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Halifax Citadel National Historic Site of Canada

Brief Program Descriptions

Brief program descriptions connect relevant curriculum outcomes as developed by the Nova Scotia Department of Education.
 

Citadel Time Detectives Level 1: Grades Primary to 3

Have fun while learning! Updated and refined during the 2013 season, this interactive educational program allows children to engage in a series of activities that explore facets of military life in Nova Scotia during the time of Canada’s Confederation!
This program has been developed to help match provincial Social Studies curriculum outcomes for this grade level. For example:
Learning outcome: Students will identify the material and non-material elements of a culture
At the Citadel: Children will have an opportunity to handle many examples of material culture, like reproduction clothing, furnishings, writing materials and toys. Children will also encounter non-material culture elements such as bagpipe music and military routine.
Bonus content available for viewing in 2014 only: “On the Trail of Tecumseh,” an art exhibit of original illustrations by local artist Richard Rudnicki, telling the story of the Shawnee chief Tecumseh during the War of 1812.


Citadel Time Detectives Level 2: Grades 4 to 6 

Have fun while learning! Updated and refined during the 2013 season, this interactive educational program allows children to engage in a series of experiences that explore facets of military family life in Nova Scotia during the time of Canada’s Confederation!
This program has been developed to help match provincial Social Studies curriculum outcomes for this grade level. For example:
Learning outcome: Identify the distribution of power and privilege in Canadian society and the sources of authority in the lives of citizens.
At the Citadel: Students will interact with various characters who represent power and privilege, in the Victorian army, including officers, sergeants, soldier’s wives, and the schoolmaster.
Bonus content available for viewing in 2014 only: “On the Trail of Tecumseh,” an art exhibit of original illustrations by local artist Richard Rudnicki, telling the story of the Shawnee chief Tecumseh during the War of 1812.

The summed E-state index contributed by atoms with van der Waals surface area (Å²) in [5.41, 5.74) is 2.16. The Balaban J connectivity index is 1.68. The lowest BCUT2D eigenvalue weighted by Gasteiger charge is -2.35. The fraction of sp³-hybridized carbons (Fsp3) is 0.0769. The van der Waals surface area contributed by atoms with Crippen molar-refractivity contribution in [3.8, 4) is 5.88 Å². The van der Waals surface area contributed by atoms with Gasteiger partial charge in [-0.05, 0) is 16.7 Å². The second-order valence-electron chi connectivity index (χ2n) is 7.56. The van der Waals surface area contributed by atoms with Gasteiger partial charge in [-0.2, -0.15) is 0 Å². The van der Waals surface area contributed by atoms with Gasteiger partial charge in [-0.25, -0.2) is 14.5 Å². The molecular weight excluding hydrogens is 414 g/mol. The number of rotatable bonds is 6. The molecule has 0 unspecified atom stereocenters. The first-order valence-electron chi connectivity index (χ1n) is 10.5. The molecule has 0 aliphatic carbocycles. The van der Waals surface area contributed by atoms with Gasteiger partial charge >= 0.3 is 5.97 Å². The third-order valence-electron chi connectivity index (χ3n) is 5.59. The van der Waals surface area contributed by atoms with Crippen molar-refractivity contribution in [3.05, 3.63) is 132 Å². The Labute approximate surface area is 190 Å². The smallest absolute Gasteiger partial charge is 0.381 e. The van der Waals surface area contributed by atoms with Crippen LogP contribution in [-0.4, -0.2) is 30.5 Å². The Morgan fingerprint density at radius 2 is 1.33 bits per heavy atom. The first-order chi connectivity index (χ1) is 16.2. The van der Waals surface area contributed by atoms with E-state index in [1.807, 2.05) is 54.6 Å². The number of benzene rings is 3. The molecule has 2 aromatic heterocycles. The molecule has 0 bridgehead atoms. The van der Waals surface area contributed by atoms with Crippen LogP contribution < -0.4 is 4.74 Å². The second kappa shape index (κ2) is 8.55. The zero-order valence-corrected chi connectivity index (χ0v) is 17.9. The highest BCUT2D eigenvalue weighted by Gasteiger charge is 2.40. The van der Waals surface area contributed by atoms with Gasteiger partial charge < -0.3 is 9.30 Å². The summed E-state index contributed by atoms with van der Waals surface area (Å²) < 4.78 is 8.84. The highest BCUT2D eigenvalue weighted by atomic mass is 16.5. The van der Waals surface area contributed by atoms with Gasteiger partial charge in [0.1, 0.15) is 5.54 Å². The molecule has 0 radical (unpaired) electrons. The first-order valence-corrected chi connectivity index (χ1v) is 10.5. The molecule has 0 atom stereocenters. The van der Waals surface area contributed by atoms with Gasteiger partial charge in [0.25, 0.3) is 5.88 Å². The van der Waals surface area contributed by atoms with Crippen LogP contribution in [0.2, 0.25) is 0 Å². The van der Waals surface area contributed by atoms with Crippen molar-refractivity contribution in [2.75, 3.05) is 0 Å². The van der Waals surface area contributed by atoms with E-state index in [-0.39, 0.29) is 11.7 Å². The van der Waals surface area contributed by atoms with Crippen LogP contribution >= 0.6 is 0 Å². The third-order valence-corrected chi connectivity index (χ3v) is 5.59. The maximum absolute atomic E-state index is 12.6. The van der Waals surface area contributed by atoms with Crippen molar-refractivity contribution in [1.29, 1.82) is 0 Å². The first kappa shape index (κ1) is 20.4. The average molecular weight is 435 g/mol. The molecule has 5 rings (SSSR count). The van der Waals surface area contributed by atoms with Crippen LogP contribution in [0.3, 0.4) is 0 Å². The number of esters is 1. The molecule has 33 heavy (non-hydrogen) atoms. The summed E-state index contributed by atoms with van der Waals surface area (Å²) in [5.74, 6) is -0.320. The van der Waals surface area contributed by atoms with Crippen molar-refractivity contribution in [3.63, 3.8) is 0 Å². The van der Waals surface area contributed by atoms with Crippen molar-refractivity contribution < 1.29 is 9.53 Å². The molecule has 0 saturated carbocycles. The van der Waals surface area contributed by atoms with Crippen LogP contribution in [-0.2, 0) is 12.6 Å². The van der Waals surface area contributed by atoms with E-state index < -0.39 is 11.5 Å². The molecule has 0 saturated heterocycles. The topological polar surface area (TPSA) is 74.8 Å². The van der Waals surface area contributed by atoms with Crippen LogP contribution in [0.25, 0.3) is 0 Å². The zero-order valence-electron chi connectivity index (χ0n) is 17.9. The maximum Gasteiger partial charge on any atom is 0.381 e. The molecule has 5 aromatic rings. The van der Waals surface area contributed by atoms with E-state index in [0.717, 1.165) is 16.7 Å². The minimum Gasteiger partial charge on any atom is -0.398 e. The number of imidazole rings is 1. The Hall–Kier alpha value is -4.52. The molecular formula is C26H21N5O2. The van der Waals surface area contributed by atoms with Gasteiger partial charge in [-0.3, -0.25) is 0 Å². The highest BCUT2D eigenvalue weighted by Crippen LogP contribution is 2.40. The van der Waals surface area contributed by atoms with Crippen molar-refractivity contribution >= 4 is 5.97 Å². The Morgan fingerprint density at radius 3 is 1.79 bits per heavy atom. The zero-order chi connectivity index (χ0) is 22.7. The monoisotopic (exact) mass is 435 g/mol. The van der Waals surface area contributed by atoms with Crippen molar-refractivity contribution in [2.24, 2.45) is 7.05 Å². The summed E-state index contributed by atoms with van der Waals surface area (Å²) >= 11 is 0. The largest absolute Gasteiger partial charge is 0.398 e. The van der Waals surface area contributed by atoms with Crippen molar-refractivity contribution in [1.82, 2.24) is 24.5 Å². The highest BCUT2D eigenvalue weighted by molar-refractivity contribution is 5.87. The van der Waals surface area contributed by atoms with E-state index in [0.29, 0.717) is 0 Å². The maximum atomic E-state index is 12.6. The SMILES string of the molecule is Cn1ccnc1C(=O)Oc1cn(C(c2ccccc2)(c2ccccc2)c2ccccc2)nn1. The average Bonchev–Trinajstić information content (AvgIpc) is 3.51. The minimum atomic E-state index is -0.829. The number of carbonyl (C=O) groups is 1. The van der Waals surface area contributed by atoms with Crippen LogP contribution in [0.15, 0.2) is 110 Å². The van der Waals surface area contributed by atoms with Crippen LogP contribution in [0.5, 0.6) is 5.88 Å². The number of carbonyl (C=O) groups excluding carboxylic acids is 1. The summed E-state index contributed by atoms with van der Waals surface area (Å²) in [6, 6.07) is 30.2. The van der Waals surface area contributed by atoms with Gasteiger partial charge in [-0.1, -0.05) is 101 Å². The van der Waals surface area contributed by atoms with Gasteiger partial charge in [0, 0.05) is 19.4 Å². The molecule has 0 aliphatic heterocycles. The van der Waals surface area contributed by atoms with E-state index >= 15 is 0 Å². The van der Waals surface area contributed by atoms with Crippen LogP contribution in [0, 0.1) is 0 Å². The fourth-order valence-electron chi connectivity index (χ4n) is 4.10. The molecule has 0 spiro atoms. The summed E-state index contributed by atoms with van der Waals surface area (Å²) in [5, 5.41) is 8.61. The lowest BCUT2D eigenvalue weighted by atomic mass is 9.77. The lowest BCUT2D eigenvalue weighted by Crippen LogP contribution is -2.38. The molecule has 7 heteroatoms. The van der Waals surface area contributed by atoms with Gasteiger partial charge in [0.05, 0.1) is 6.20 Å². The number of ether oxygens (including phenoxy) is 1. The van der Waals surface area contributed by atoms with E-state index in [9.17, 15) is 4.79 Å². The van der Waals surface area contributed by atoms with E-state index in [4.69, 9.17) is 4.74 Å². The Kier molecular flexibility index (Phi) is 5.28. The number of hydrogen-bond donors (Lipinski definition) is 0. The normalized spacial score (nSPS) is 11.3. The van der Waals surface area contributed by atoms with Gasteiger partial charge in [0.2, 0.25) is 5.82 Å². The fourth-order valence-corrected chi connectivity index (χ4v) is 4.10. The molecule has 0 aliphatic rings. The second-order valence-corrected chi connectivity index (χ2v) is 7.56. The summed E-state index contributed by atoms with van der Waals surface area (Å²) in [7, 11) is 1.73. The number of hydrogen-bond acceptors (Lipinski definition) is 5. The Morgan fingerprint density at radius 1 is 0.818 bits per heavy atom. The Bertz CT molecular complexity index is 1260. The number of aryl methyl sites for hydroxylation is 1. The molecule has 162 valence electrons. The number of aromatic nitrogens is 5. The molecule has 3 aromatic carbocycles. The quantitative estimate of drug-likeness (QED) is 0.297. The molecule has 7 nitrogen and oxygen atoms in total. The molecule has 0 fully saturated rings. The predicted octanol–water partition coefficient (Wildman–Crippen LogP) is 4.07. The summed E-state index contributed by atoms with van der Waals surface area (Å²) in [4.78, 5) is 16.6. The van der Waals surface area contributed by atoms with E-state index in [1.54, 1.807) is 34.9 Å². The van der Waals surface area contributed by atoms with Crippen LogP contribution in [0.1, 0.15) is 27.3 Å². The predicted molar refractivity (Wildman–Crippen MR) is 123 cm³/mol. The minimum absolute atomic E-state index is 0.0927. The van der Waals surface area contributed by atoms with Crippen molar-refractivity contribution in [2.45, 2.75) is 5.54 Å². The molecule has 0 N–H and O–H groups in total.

Citadel Time Detectives Level 3: Grades 7 to 9

Updated and refined during the 2013 season, this interactive educational program allows students opportunities for hands-on fun as they learn about the role the Citadel played in the development of Canada from colony to sovereign nation.
This program has been developed to help match provincial Social Studies curriculum outcomes for this grade level. For example:
Learning Outcome: Analyse the distribution of power and privilege in society and the sources of authority in the lives of citizens.
At the Citadel: Students will learn about the role of the army in society, its hierarchy, and interact with interpreters who represent officers, wives, sergeants, civilian contractors, and ordinary soldiers.
Bonus content available for viewing in 2014 only: “On the Trail of Tecumseh,” an art exhibit of original illustrations by local artist Richard Rudnicki, telling the story of the Shawnee chief Tecumseh during the War of 1812.


Warden of the North

A Field Trip for Grade 11 or 12 Students

The strategic significance of Halifax in global affairs over a two hundred year period, with a special focus on the 20th century, is the theme of this advanced interactive guided experience. Students will also visit the Army Museum to handle artifacts that are not on public display.
This program has been developed to help match provincial Social Studies curriculum outcomes for this grade level. For example:
Grade 11 Learning Outcome: Analyse and evaluate how Canadian and other political and legal systems establish order and security while meeting the needs and desires of citizens
Grade 12 Learning Outcome: Evaluate group, institutional, and media influences on people and society in both historical and contemporary settings
At the Citadel: Students will learn the historic relationship between the military and naval establishment in Halifax and the civilian population, and what it meant to be a member of one of those groups, through a series of narratives, exhibits, and hands-on interpretation.